Some trainers say the USDA is indiscriminate about whom it targets and that the Tennessee walking-horse community has cleaned up over the last two decades. These trainers insist that a few “bad apples” have sullied the industry’s reputation.
“I am too old, too tired, too upset to put up with this anymore,” Terry Dotson, a longtime trainer and past president of the Performance Show Horse Association, told The Tennessean newspaper minutes after he withdrew all of his horses from this year’s Celebration. USDA officials disqualified his horse, Guns and Roses, which placed third in a marquee event.
But critics say the walking-horse industry’s track record of abuse is inexcusable. When a trainer wants to ‘improve’ a horse’s gait, he or she applies kerosene, mustard oil or other chemicals to horses’ skin. This can lead to infections, cause horses to lose their hooves and even trigger chronic stress colic, which can be fatal. According to animal-rights groups, trainers also hide evidence of their abuse under the horses’ wraps, chains or other accoutrements of competition dress. Many also apply topical analgesics to temporarily numb the areas they expect investigators to examine for tenderness or pain. Because show horses spend a majority of their lives in private barns and only scant minutes at competitions exposed to USDA or industry investigators, the system is skewed in trainers’ favor.
In 1970, Congress passed the Horse Protection Act (HPA), making soring a federal offense and empowering the USDA’s Animal and Plant Health Inspection Service (APHIS) to investigate such abuses. But investigators lack the resources to adequately handle their workload. APHIS is also charged with investigating puppy mills, the sale of exotic pets and other types of animal abuse. According to a recent internal audit, its budget was only sufficient to send investigators to about 6 percent of the 463 sanctioned walking-horse shows in 2007.
A horse taken from the Maryville farm Blount County SPCA
Tennessee has had the highest rate of HPA offenses nationwide, with more than 3,500 violations, or 32 percent of all cases, since 1986, when Stopsoring.com, which charts HPA violations, began compiling these records. But recent federal legislation, introduced last April in the House and last August in the Senate, would strengthen the HPA. The proposed legislation would require the USDA to assign an investigator to each competition, prohibit the use of chains and heavy pads on competing horses and strengthen penalties against any individual caught soring animals. Currently, the House bill counts 224 co-sponsors “” enough to move the bill to the floor for a vote. The amendment, if passed, will be strengthened by further allotments made in last year’s agriculture appropriations bill, which increased annual funding for HPA enforcement from $500,000 to $700,000.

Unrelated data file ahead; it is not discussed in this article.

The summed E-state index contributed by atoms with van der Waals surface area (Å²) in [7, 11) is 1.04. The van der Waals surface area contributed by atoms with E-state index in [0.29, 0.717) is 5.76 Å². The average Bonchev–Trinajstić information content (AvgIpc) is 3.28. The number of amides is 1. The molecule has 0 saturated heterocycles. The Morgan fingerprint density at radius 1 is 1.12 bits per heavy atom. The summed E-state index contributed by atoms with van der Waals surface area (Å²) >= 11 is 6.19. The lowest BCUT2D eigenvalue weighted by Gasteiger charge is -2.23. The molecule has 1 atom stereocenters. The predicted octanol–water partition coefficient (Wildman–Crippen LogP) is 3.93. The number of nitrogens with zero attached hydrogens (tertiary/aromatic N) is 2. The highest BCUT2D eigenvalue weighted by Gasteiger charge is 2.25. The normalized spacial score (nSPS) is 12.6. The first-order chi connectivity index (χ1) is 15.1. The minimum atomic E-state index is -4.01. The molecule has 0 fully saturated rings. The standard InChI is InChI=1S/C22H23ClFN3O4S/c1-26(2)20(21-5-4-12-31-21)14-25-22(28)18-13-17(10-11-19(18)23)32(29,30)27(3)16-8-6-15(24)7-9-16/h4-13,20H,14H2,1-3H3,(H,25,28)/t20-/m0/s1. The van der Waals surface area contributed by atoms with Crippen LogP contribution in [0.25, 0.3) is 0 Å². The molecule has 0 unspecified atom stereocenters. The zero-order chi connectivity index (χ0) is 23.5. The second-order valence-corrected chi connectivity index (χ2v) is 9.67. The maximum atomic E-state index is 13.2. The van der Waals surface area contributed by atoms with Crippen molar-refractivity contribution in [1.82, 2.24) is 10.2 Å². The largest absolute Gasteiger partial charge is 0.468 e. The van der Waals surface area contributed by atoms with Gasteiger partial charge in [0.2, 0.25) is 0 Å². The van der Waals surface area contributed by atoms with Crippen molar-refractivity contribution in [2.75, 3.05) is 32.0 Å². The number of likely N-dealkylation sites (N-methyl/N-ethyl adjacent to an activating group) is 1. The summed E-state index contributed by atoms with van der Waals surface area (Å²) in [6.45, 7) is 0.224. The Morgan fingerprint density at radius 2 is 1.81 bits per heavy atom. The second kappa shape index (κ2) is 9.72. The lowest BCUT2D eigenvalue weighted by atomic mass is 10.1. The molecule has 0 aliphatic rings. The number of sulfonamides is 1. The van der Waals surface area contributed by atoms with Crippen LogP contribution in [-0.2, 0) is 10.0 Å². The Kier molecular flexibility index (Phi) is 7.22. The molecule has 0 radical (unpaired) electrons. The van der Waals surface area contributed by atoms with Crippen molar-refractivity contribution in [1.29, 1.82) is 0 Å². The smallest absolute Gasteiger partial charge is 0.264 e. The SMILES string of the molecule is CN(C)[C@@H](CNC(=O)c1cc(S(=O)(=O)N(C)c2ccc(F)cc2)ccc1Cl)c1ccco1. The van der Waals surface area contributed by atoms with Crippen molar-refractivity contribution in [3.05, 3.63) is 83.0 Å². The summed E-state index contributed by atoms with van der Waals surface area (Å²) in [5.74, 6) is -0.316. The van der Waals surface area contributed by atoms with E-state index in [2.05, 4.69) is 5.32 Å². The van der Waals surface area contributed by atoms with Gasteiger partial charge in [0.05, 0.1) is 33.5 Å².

Some industry officials say the proposed changes are too harsh. Speaking on behalf of the Celebration, Mike Inman, last year’s chief executive, said the proposal, known widely as the Whitfield Amendment, would “destroy horse showing” and the walking-horse registry. If the language of the new bill “eliminated all weighted shoes,” he added, “there would be no incentive to breed for show horses.”
Animal-rights supporters say these positions are tantamount to an admission of guilt: If the industry can’t survive without measures like this, they add, it shouldn’t survive at all. Today, animal advocates hope the new felony charge in the Tennessee legal code will shift the focus away from monitoring competitions and provide special agents like Julie McMillan more power to confront alleged abusers where they live and work.